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May 1992

Combined Kidney and Pancreas TransplantationA 3-Year Experience

Author Affiliations

From the Divisions of Organ Transplantation (Drs Shaffer, Madras, Sahyoun, and Monaco) and Nephrology (Drs Williams, Kaldany, and D'Elia), New England Deaconess Hospital and Harvard Medical School, Boston, Mass.

Arch Surg. 1992;127(5):574-578. doi:10.1001/archsurg.1992.01420050098012

• Between May 1988 and September 1991, we performed 26 simultaneous kidney and pancreas transplants and one pancreas transplant after a kidney transplant. All transplants consisted of bladder drainage via a duodenal segment. Actuarial patient, kidney, and pancreas graft survival rates at 12 months were 96%, 88%, and 85%, respectively, and at 24 months were 96%, 88%, and 81%, respectively, and were not significantly different from those of diabetic recipients of cadaver kidney transplants alone. Excellent long-term glycemic control was obtained as monitored by fasting blood glucose and glycosylated hemoglobin levels and by oral glucose tolerance tests. The mean period of hospitalization and number of hospital admissions in the first year posttransplant were significantly greater for patients who received combined kidney and pancreas transplants than for those who received cadaver kidney transplants alone. Combined kidney and pancreas transplants can be performed with patient and graft survival comparable to those of kidney transplants alone, with excellent long-term glycemic control, but result in increased morbidity in the first postoperative year.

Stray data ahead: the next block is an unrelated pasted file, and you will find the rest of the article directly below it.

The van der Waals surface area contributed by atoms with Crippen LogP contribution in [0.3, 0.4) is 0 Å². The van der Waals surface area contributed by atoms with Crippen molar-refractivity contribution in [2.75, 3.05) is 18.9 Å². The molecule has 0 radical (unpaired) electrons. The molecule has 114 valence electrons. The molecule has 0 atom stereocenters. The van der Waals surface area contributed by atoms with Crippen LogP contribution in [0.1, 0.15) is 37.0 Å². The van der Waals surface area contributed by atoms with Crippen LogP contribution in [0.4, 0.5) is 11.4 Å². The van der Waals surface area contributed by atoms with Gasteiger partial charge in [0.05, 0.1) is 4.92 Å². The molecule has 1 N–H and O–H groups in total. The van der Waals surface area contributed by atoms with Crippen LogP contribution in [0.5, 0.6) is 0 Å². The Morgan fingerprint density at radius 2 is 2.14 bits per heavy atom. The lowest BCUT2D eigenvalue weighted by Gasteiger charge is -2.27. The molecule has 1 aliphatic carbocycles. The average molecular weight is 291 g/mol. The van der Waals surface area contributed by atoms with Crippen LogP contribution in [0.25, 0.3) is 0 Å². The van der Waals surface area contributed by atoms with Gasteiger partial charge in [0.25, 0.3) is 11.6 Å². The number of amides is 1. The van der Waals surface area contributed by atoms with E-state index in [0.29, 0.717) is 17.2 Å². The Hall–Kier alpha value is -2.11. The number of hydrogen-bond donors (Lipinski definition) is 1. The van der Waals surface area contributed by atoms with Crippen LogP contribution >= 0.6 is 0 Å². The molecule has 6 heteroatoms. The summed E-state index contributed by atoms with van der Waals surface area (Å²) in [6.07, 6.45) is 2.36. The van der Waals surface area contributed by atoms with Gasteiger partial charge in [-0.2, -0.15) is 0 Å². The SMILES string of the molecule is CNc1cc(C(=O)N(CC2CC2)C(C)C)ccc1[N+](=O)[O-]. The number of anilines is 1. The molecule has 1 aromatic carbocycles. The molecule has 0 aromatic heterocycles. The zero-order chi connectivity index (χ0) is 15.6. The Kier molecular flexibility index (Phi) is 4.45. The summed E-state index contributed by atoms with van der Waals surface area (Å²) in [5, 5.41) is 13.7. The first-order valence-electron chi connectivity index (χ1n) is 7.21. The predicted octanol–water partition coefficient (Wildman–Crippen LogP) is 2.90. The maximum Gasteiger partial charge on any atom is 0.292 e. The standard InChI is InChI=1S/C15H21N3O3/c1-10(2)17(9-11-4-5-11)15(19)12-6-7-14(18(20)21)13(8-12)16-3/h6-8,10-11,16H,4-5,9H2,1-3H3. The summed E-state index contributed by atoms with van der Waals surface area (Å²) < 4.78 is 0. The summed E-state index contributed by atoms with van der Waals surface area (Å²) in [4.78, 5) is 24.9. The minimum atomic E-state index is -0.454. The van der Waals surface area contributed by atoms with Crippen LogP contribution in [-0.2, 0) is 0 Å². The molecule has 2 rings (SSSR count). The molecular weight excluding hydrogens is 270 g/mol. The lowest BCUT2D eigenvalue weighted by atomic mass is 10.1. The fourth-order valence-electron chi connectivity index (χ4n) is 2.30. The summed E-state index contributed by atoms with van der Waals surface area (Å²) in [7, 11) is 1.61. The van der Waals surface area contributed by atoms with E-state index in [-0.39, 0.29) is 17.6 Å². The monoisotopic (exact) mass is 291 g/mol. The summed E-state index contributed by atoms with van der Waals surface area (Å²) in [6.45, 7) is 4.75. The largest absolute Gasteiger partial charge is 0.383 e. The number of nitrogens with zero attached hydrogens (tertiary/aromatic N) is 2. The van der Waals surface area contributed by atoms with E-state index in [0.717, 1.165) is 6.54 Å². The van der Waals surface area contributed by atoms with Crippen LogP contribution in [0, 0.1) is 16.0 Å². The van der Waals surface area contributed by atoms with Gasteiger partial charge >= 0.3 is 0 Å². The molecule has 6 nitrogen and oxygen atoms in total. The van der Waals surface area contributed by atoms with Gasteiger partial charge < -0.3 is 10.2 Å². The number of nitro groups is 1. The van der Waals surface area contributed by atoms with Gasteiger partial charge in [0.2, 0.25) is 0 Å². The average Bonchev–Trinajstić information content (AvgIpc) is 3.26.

(Arch Surg. 1992;127:574-578)